Eat well and exercise, says Pat Henry
There are many natural and easy-to-access ways to combat the effects of menopause
Published 10/11/2015 | 02:30
As menopause gets closer, avoiding weight gain - particularly if you have been inactive - can be difficult. Even those who were once slim can experience their clothes getting tighter, even going up a size in their best-fitting jeans. This can be a problem for those who are very clothes conscious. Others may not let this affect them.
As the body produces less oestrogen, this can affect changes in your weight and your shape.
Women who try and get that ripped look or lose all their lower body fat would be wise to remember fat cells produce some oestrogen, which will help reduce the symptoms of hot flushes, mood swings, sleep disturbance and other signs of the end of your reproductive years.
By all means watch your diet and train hard, especially as muscle cells burn more calories than fat. So the less muscle you have, the fewer calories you burn. But in my opinion, having trained many women for fitness contests, lower levels of fat will give you a muscular look, but at what cost?
Let's not leave the men out! Medics have recognised that there is such a clinical symptom as 'manopause', which affects a small minority of males over 40 years, with low testosterone levels causing such problems as anxiety, an increase in body fat, low sex drive, low self-esteem and lacking drive and ambition.
A simple blood test can determine for both men and women what is your optimum hormone level, so there is no need to suffer in silence.
Hormone levels can definitely be improved with exercise and eating good, natural foods. Just by keeping away from junk food, high sugar drinks and cutting down on alcohol, we have seen enormous results with many clients. You also have to understand that gaining a few pounds won't cause much damage to your health once you address it now.
The simple answer is to make a start today. Eat better, exercise and don't start counting calories, because if you cut back on calories your body will go into starvation mode, which will slow down your metabolism even more.
Fat cells are stubborn. You may notice fat that you could burn off when you were young just won't budge as quickly. This also can be down to your hormone levels.
The symptoms of menopause can be drastically reduced if you take positive action, even without medication or HRT. For some, HRT during menopause is beneficial. But the medical jury is still not convinced of its long-term benefits.
Some studies show that those on medication gained less weight during menopause, but not to a really significant level.
It did show a decrease in abdominal fat. To add to the evidence of a better active lifestyle, the Washington School of Medicine found that less-active women gained 38pc body fat compared to 25pc in active and fit menopausal women.
The biggest problem I see is that medics seem to ignore the effects of processed food and food that may contain traces of hormones in the food chain, whether it is beef or chicken or even genetically modified food. It's all big business.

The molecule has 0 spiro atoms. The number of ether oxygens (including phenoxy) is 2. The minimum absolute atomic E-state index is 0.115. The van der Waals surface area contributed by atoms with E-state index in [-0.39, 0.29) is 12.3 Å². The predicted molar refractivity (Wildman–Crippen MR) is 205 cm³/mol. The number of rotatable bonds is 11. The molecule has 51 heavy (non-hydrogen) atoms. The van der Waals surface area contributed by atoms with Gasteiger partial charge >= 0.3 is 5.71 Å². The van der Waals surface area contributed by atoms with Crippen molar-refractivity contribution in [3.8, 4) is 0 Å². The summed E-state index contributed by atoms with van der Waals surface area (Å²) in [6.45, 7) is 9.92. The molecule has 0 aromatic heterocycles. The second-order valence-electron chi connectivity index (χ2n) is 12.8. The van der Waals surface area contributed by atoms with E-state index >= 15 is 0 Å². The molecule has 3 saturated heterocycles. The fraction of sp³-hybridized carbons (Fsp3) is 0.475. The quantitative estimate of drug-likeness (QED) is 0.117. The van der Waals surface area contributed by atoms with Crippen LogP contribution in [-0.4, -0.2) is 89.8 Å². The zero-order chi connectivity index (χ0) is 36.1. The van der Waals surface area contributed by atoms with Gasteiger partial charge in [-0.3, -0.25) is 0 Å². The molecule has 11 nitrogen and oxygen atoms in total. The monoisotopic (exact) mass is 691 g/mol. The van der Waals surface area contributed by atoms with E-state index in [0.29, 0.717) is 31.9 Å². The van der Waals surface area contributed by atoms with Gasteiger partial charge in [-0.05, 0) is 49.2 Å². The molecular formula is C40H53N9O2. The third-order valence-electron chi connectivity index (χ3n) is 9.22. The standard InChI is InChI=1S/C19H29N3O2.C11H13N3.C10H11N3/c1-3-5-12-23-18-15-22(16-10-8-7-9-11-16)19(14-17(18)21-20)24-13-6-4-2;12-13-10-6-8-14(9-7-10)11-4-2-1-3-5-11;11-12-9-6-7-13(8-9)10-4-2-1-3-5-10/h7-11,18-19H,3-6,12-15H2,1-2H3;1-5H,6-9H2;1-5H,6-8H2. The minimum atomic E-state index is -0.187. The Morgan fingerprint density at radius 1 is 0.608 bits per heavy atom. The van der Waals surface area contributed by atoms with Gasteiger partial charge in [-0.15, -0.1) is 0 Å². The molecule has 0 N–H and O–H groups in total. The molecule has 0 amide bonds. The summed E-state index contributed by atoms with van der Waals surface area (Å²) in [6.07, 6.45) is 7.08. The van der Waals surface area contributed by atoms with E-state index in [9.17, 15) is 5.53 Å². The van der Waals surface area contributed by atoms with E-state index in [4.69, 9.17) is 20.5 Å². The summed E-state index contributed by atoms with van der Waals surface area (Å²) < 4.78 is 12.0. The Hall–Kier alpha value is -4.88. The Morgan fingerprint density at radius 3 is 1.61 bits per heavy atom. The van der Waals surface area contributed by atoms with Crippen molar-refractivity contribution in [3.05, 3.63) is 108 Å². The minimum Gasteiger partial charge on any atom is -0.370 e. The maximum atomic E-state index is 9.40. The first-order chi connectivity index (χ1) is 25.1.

The real secret to normalise hormone levels during menopause and earlier is to stop dieting, eat a variety of foods and as much unprocessed food as you can find. Unfortunately in our polluted environment and our chemical toxicity, both animals and humans are being affected with hormonal imbalance.
Research into wildlife has shown that animals are reproducing less and less and in some cases are not able to reproduce at all. It is foolish to think that we humans are not being affected by unprecedented degrees of mental stress, anxiety, depression as we are, more than ever, and exposed to pollutants and preservatives and chemicals in our food.
The culprit can be xeno-oestrogens (foreign oestrogens). The molecules are just one source of interruption to our natural hormone balance. Our systems are affected because these foreign substances trick the receptors, taking the place of our natural hormones, blocking their ability to function.
It's time to look further into this problem. In the meantime we have to fight back with activity.
We know that as we age, our metabolism slows down and growth hormone decreases. If you eat only when hungry, the body becomes less able to handle eating all sorts of junk.
Eat the best you can. Try to consume the bulk of your calories when you are active during the day. Don't skip meals as this increases the craving for sugary foods.
Ideally with menopause, accept it will happen. Concentrate on getting fit and healthy. Let that be your medication and if you are on HRT, don't change, unless your doctor advises you to do so.
But you will find with a new approach to healthy eating, combined with aerobic and weight-bearing exercises, will certainly make you feel better.
Why not be the best you can?
Health & Living